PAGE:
Subscribe to Inc. magazine

In Search of the 'American Inventor'

Advertisement

When I think invention, I think 1950s silver spacesuit futurism, I think time machines and teleporters, laser beams and diabolical laughter. Or at least toaster ovens and waterproof wristwatches. Those who answered ABC's casting call and were featured on last night's premiere of American Inventor, however, subscribe to a different definition. They think "slight variations on already existing products" or "necessities that haven't been available due to complete absurdity."

The first invention introduced to the panel of judges allows its owner to climb into a beautified garment bag and relieve himself should nature call at an inconvenient time. Then carry around a backpack full of my own refuse? Ew! There has been many a road trip where I have uncomfortably passed a "Next rest stop 25 miles" sign while simultaneously finishing a Big Gulp. But reduced to pondering the brilliance of a built-in car seat facility... no. Just no.

Later, we meet another toilet-o-phile who has attached a soap pump to a tissue roll holder, and whose pitch -- involving a brief discussion about sandpaper and moisture --almost convinced one of the judges! A recurring theme, I hope.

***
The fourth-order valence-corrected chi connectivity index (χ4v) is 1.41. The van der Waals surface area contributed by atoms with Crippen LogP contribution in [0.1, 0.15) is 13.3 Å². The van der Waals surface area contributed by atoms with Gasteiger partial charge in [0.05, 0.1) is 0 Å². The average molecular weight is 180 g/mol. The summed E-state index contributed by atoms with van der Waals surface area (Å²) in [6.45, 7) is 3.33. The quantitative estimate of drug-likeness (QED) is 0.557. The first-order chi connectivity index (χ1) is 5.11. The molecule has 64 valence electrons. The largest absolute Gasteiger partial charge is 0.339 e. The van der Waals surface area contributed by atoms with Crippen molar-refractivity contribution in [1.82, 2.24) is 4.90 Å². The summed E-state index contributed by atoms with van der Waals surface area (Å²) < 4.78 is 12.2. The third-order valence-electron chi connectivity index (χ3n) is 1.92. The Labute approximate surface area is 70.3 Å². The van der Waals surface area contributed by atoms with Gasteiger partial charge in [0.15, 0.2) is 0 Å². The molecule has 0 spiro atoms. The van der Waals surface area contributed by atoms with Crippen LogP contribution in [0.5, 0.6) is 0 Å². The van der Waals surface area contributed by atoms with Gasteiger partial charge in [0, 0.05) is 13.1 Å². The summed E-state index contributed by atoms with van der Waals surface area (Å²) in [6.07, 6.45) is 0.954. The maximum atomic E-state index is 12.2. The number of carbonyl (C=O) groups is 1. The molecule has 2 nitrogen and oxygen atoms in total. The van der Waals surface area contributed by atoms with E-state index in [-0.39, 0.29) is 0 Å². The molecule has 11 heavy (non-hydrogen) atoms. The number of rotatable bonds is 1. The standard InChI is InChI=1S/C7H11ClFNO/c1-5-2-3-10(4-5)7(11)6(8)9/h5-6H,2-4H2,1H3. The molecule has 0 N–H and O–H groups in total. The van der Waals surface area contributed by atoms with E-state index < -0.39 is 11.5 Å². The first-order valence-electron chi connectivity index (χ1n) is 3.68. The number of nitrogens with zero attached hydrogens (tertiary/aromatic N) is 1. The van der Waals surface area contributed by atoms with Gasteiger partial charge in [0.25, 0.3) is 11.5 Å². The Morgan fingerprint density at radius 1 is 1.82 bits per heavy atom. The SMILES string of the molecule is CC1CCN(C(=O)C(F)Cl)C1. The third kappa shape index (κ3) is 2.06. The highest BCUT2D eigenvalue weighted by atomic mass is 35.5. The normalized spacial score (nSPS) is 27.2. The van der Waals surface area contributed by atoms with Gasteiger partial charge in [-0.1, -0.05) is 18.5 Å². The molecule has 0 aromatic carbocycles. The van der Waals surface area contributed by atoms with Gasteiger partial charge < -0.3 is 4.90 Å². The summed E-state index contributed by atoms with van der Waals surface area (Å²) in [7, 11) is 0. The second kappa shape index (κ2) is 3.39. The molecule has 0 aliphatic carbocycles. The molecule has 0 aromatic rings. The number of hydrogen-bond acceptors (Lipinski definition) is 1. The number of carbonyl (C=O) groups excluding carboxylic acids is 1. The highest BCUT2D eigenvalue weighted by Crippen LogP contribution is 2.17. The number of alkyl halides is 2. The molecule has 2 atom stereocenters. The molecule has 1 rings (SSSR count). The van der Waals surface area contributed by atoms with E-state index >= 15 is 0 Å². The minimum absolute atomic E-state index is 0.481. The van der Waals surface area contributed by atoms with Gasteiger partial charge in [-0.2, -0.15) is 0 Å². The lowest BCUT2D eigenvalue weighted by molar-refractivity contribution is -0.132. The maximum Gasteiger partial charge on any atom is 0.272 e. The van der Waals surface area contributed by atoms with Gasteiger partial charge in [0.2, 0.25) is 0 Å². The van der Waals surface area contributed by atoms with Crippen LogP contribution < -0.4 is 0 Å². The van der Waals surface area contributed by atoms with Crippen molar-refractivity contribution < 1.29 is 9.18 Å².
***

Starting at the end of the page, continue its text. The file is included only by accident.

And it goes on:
What I loved most was the inter-panel warfare. Whenever two or more of the judges felt strongly about a product but another expressed doubt, the fireworks flew. At one point, Mary Lou Quinlan (who strikingly resembles Catherine O'Hara at her manic best) and master inventor Doug Hall (an unironic Hawaiian shirt aficionado and two-time Inc. cover-boy) got into a tangible spat over an inflatable suit for tantrum-throwing toddlers. While Hall genuinely encouraged the Ph.D.-toting mom/inventor to pursue her dreams, Quinlan and Ed Evangelista (a boxing, ad veteran/family man) likened the floaties to torture chambers intent on smothering intolerable children. I side with Hall on this one. Throw the kids in a sack like so many fighting cats. Let them sort it out on their own!

Although most of the two-hour debut consisted of wackiness and mockery, brief moments of human drama made the time commitment worthwhile. The correction officer with the traveling fitness center tugged at my patriotic heartstrings. Full of American pluck and determination, he maintained a delicate balance between happy tears and crazy tears. The judges were touched. Even the stony Brit (co-creater/co-producer with Simon Cowell) Peter Jones, betrayed a hint of emotion.

Admittedly, none of the inventions elicited an "I might actually buy that one day," but as far as entertainment goes, the concept is hard to beat. I will tune in next week to root my favorites on toward the million-dollar prize, and maybe be inspired to bring to life one of the kooky ideas knocking around my own brain.

Last updated: Mar 17, 2006




Register on Inc.com today to get full access to:
All articles  |  Magazine archives | Livestream events | Comments
EMAIL
PASSWORD
EMAIL
FIRST NAME
LAST NAME
EMAIL
PASSWORD

Or sign up using: